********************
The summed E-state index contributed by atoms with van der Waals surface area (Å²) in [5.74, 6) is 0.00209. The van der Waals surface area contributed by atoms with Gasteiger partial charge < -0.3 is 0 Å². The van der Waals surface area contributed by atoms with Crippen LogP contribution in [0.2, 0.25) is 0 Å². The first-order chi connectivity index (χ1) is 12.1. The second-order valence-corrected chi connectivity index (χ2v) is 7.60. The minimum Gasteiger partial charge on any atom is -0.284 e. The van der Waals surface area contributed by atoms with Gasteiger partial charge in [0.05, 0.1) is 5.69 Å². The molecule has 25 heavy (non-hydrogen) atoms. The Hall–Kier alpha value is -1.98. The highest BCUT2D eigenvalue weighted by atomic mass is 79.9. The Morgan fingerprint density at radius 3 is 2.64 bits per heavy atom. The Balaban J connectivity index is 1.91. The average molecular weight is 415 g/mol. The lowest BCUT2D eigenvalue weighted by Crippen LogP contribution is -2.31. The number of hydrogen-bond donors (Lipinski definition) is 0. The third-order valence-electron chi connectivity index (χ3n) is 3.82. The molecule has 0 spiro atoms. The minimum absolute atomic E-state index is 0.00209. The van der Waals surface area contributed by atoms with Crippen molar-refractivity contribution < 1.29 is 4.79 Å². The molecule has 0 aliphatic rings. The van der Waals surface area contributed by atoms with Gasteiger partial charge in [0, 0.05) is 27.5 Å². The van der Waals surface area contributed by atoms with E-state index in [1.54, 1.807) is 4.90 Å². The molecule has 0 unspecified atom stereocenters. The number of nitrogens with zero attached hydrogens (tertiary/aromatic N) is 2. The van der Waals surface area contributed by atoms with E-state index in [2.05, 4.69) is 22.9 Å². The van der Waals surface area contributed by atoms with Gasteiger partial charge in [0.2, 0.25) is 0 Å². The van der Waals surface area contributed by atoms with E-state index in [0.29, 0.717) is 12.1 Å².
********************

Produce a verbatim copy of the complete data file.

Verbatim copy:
The summed E-state index contributed by atoms with van der Waals surface area (Å²) in [5.74, 6) is 0.00209. The van der Waals surface area contributed by atoms with Gasteiger partial charge < -0.3 is 0 Å². The van der Waals surface area contributed by atoms with Crippen LogP contribution in [0.2, 0.25) is 0 Å². The first-order chi connectivity index (χ1) is 12.1. The second-order valence-corrected chi connectivity index (χ2v) is 7.60. The minimum Gasteiger partial charge on any atom is -0.284 e. The van der Waals surface area contributed by atoms with Gasteiger partial charge in [0.05, 0.1) is 5.69 Å². The molecule has 25 heavy (non-hydrogen) atoms. The Hall–Kier alpha value is -1.98. The highest BCUT2D eigenvalue weighted by atomic mass is 79.9. The Morgan fingerprint density at radius 3 is 2.64 bits per heavy atom. The Balaban J connectivity index is 1.91. The average molecular weight is 415 g/mol. The lowest BCUT2D eigenvalue weighted by Crippen LogP contribution is -2.31. The number of hydrogen-bond donors (Lipinski definition) is 0. The third-order valence-electron chi connectivity index (χ3n) is 3.82. The molecule has 0 spiro atoms. The minimum absolute atomic E-state index is 0.00209. The van der Waals surface area contributed by atoms with Crippen molar-refractivity contribution < 1.29 is 4.79 Å². The molecule has 0 aliphatic rings. The van der Waals surface area contributed by atoms with Gasteiger partial charge in [0, 0.05) is 27.5 Å². The van der Waals surface area contributed by atoms with E-state index in [1.54, 1.807) is 4.90 Å². The molecule has 0 unspecified atom stereocenters. The number of nitrogens with zero attached hydrogens (tertiary/aromatic N) is 2. The van der Waals surface area contributed by atoms with E-state index in [2.05, 4.69) is 22.9 Å². The van der Waals surface area contributed by atoms with Gasteiger partial charge in [0.2, 0.25) is 0 Å². The van der Waals surface area contributed by atoms with E-state index in [0.29, 0.717) is 12.1 Å².